“What will we do John?”
Bridget Robinson nervously ran her fingers over the rough edge of the dining table. They sat across from each other. John with his head in his hands while she nervously familiarised herself with the table top. John was quiet for a long time before finally lifting his head and looking at her.
He looked tired and he carelessly rubbed his fingers across his eyes before he spoke.
“I don’t know” he said shaking his head “I didn’t really…” he paused searching for the right words. “I didn’t really think it would come to this” he finished.
“We had hoped” he continued “that the King would champion our cause but now it seems that he desires to champion his own cause”
“And what is his cause?” Bridget asked
“Strengthening his own political power base” John sighed
In many ways James I was worse than the Queen before him. He was more wolfish in his aspirations. He had humoured the Puritan delegation that had presented a list of proposed reforms before him. He had listened to them before throwing out the entire proposal and immediately setting about clamping down on Puritan thought and influence more tyrannically than the Elizabethan parliament had done before him.
“He has empowered the prelates of the church of England to stamp out the slightest flicker of dissent. He will not reform the church, he cares little for anything outside of his own political gain”
Bridget’s hands stilled on the table and she quietly studied their worn lines.
“You refused to submit to the Bishops of the church?” she finally asked
“What else could I do Bridget?” John scraped back his chair and stood up, pacing restlessly in front of the fireplace. “How can I continue to submit to the authority of a church that is not only spiritually lethargic but, in adding insult to injury, refuses to allow it’s clergy to exercise freedom of conscience and independent thought?” he threw up his hands in frustration as he continued “I cannot! I cannot be a part of such a church!”
“So what will we do then? Will we be become separatists? Leave the church of England?” Bridget looked up at him questioningly “What are we going to do John?”
“I have been suspended” he said, turning his back to her and placing his forearm against the mantlepiece
“What?” Bridget’s voice crackled with emotion “How will we live? How will we put food on the table and care for the children?”
“I don’t know” John ground out resting his forehead against his arm “I don’t know…but I do know that I can no longer be silent”
Bridget fought back tears as she contemplated her husband’s slumped back. She knew he would not have made this decision lightly. It was hard to swallow nonetheless. John Robinson was a priest of the church of England. That was his job. It was that job that put food on the table and clothes on their backs.
This decision, to refuse submit to an authority that would not allow him freedom of conscience was an important one but it also effectively cut off their only source of income.
We will be destitute Bridget’s mind screamed hysterically.
“I will begin to look for work in the morning” John said quietly, raising his head “I hear there is a vacancy for the Mastership at St. Giles Hospital or failing that a vacancy to serve as city preacher” he turned to face his wife “Don’t worry my dear, we will think of something.”
However, John Robinson failed to secure either one of the jobs he applied for and found himself joining the Scrooby separatists as a preacher. It was a difficult time to be a Puritan in England. The factions were multitudinous but a few slim common threads held them all together. They all believed in the infallible authority of the Bible above the authority of the King or his appointed Bishops, the freedom to engage in independent thought and the need for civil and religious liberty.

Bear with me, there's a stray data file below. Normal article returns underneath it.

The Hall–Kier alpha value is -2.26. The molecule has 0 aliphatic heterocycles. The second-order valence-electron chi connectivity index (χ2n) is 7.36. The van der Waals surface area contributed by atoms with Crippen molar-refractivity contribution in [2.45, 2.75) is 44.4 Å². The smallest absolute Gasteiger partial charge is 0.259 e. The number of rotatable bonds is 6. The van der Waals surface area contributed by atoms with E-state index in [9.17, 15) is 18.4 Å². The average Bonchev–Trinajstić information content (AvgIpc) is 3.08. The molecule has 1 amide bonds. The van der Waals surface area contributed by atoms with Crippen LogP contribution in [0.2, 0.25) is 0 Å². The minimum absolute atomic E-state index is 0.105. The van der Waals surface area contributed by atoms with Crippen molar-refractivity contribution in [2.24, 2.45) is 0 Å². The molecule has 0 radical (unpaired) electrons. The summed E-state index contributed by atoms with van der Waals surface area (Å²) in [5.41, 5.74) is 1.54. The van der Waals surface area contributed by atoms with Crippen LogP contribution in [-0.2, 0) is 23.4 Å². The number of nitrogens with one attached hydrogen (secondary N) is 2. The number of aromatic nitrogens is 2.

None of these ideas were favourites with the King. He was happy to agree with all of them so long as they did not endanger his political agendas or the political stability of the nation. There were some Puritan factions that believed that a political solution was the best means to achieve their desired end of spiritual reformation coupled with civil and religious liberty. But there were others that toyed with the idea of leaving England altogether in search of a new world.
John Robinson was part of the latter group. By 1607 he was the preacher of one of two separatist congregations that were becoming more and more convinced that the church of England was not the church of Christ. Robinson, together with other leaders of the movement, gathered the congregation together and led them to make a covenant. They agreed to go wherever God led them, by his grace and regardless of the cost.
The cost was significant. In April 1593 the Parliamentary Act against Puritans had stated that anyone above sixteen who refused to attend an authorised church would be arrested and imprisoned. The Separatists knew what they faced when they chose to form their own independent congregations a little over a decade later. Arrest and imprisonment were spectres that constantly haunted them.
In 1620 a small group of Robinson’s congregation decided to brave the perils of a long voyage and an unknown frontier in search of a New World. A new world that would offer them freedom of conscience and freedom of thought. Robinson himself did not go but chose to remain in Leyden with the remnant of the Scrooby congregation who were staying behind.
His parting words to the departing members of his flock were powerful;
“Brethren” he said “If God should reveal anything to you by any other instruments of His, be as ready to receive it as ever you were to receive any truth of my ministry; for am very confident the Lord has more truth and light yet to break forth out of His Holy Word”
Perhaps the most powerful element of Puritanism was its unflinching commitment to absolute surrender to the Word of God, regardless of the cost. This was their legacy. One that is worth replicating.